Setting Up a Tourism & Travel Company - Making a Business Plan

Setting Up a Tourism & Travel Company - Making a Business Plan

Read Time: 5 Minutes


06 Mar 2019

Updated: 7 Jun 2022

If you’re planning on setting up a tourism business, you’ll definitely want to start with an airtight business plan. Here's everything you need to know about creating a business plan to start a travel company.


What is a Business Plan?

Your business plan is a document that sets out your business objectives and how you are going to achieve them.

When starting a travel or tour company, goals could include reaching new markets in different countries, making the booking experience easier or other gaps in the market. Crucially, you'll need to think about why you're starting this business.


Why is a Business Plan Important for Setting Up a Tourism Business?

Business plans are important for every kind of business. A successful business needs goals and to know the ways of reaching these goals. Without this important tool, it would be difficult to grow your business.

To succeed in the travel and tourism industry, you'll be providing customer service that could make or break someone's trip. From travel agencies to sightseeing tours, having a plan in place is necessary to succeed in this field.


How to Write a Business Plan for a Tourism Company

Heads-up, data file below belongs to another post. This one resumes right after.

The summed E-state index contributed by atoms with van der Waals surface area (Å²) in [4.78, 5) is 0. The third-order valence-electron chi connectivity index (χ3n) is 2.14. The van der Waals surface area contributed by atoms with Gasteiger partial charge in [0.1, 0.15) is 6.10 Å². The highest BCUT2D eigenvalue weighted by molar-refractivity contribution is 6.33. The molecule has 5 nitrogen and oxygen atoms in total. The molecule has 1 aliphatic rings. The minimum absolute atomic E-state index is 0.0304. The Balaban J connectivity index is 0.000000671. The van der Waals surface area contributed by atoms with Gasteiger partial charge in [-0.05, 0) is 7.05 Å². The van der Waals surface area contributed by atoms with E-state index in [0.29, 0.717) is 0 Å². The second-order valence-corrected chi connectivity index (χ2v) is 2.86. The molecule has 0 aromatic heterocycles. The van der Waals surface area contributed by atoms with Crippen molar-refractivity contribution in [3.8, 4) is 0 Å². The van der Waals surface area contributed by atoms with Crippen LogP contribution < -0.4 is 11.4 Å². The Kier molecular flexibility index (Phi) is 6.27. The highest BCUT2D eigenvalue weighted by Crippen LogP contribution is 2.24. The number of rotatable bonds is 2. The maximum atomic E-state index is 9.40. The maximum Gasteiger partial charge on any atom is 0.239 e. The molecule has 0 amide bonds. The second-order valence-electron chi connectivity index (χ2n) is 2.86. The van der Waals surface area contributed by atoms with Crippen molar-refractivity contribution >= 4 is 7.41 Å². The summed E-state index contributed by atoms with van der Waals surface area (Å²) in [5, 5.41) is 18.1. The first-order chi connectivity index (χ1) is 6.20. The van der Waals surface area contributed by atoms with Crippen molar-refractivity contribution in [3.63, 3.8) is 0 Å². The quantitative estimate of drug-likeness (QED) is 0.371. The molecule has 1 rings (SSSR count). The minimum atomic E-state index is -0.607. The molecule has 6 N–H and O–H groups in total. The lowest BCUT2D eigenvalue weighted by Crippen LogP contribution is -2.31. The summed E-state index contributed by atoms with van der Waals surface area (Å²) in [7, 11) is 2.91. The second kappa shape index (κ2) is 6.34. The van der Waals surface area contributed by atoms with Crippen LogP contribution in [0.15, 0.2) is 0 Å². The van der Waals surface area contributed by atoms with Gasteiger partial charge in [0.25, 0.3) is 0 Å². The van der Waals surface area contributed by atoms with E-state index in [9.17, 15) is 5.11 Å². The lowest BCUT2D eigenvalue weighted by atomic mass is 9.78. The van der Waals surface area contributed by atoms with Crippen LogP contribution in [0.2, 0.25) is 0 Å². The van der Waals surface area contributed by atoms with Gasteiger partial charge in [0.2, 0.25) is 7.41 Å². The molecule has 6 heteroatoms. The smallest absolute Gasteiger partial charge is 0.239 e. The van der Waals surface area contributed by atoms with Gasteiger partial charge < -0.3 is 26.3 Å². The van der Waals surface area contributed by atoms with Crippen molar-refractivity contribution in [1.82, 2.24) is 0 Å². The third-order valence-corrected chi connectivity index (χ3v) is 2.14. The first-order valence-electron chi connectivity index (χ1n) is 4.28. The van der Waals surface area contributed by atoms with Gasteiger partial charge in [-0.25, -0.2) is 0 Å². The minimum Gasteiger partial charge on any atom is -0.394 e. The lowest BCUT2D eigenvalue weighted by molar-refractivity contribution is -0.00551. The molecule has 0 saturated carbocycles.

Here's what we recommend including in your tourism business plan.

  1. Executive Summary

    Every business plan to start a travel company should begin with an executive summary. This briefly outlines your business, its place in the industry and what makes it unique. You should also list your goals over the next three to five years, e.g., sales targets, % sales from the internet and any partnerships you wish to make.

    Next, you need to identify what you're going to do to focus on these goals. This might mean positioning yourselves as specialists in your area of tourism,
    developing customer loyalty and outlining how you are going to communicate to both new and existing customers.

    You will also need to include your key competitors and your target customers.
  2. Company Summary

    For this section, you will need to include details about funding your start-up, including any initial:
    • Expenses.
    • Assets.
    • Investments.
    • Loans.
    Include company ownership details and location of facilities and offices here, too.
  3. Services

    What services will your company offer and to whom? Is it individual and group travel to corporate clients? Will you be a tour operator offering leisure excursions for families? Explain how you are going to provide these services, with more thorough descriptions of specific services, their prices and what competitors offer.
  4. Market Analysis Summary

    The next section of your travel and tourism business plan involves outlining your market research.

    Here you need to identify:
    • Market segmentation - the groups of people you want to target.
    • Key market trends in the tourism sector.
    • Market needs based on current statistics in the tourism industry.
    • How your competitors are positioned in the market.